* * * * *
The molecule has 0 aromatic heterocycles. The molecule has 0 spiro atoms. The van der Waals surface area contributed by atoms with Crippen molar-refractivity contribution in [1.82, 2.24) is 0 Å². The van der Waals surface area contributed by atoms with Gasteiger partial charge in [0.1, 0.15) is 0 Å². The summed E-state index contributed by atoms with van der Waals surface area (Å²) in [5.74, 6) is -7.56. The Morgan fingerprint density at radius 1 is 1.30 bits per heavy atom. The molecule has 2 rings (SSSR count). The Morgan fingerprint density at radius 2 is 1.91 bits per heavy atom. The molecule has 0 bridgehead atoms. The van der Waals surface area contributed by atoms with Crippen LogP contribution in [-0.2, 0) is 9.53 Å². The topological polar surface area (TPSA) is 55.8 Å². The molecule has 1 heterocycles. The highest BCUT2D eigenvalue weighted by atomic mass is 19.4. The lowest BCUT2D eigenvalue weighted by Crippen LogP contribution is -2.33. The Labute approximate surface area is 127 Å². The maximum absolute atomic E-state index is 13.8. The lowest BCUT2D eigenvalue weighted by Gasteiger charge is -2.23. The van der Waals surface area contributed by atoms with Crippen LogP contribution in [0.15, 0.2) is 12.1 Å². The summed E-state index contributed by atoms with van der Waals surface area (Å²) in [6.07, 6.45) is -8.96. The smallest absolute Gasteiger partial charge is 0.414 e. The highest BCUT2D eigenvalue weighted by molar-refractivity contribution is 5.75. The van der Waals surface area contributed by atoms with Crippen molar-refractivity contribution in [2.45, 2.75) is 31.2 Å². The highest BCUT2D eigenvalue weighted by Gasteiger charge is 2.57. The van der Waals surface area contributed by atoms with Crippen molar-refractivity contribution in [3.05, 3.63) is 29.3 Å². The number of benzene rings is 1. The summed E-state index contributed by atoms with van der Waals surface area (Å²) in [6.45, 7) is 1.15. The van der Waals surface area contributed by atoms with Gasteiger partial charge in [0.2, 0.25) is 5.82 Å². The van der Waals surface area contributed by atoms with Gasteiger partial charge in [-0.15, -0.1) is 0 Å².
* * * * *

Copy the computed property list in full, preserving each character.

The molecule has 0 aromatic heterocycles. The molecule has 0 spiro atoms. The van der Waals surface area contributed by atoms with Crippen molar-refractivity contribution in [1.82, 2.24) is 0 Å². The van der Waals surface area contributed by atoms with Gasteiger partial charge in [0.1, 0.15) is 0 Å². The summed E-state index contributed by atoms with van der Waals surface area (Å²) in [5.74, 6) is -7.56. The Morgan fingerprint density at radius 1 is 1.30 bits per heavy atom. The molecule has 2 rings (SSSR count). The Morgan fingerprint density at radius 2 is 1.91 bits per heavy atom. The molecule has 0 bridgehead atoms. The van der Waals surface area contributed by atoms with Crippen LogP contribution in [-0.2, 0) is 9.53 Å². The topological polar surface area (TPSA) is 55.8 Å². The molecule has 1 heterocycles. The highest BCUT2D eigenvalue weighted by atomic mass is 19.4. The lowest BCUT2D eigenvalue weighted by Crippen LogP contribution is -2.33. The Labute approximate surface area is 127 Å². The maximum absolute atomic E-state index is 13.8. The lowest BCUT2D eigenvalue weighted by Gasteiger charge is -2.23. The van der Waals surface area contributed by atoms with Crippen LogP contribution in [0.15, 0.2) is 12.1 Å². The summed E-state index contributed by atoms with van der Waals surface area (Å²) in [6.07, 6.45) is -8.96. The smallest absolute Gasteiger partial charge is 0.414 e. The highest BCUT2D eigenvalue weighted by molar-refractivity contribution is 5.75. The van der Waals surface area contributed by atoms with Crippen molar-refractivity contribution in [2.45, 2.75) is 31.2 Å². The highest BCUT2D eigenvalue weighted by Gasteiger charge is 2.57. The van der Waals surface area contributed by atoms with Crippen molar-refractivity contribution in [3.05, 3.63) is 29.3 Å². The number of benzene rings is 1. The summed E-state index contributed by atoms with van der Waals surface area (Å²) in [6.45, 7) is 1.15. The van der Waals surface area contributed by atoms with Gasteiger partial charge in [0.2, 0.25) is 5.82 Å². The van der Waals surface area contributed by atoms with Gasteiger partial charge in [-0.15, -0.1) is 0 Å².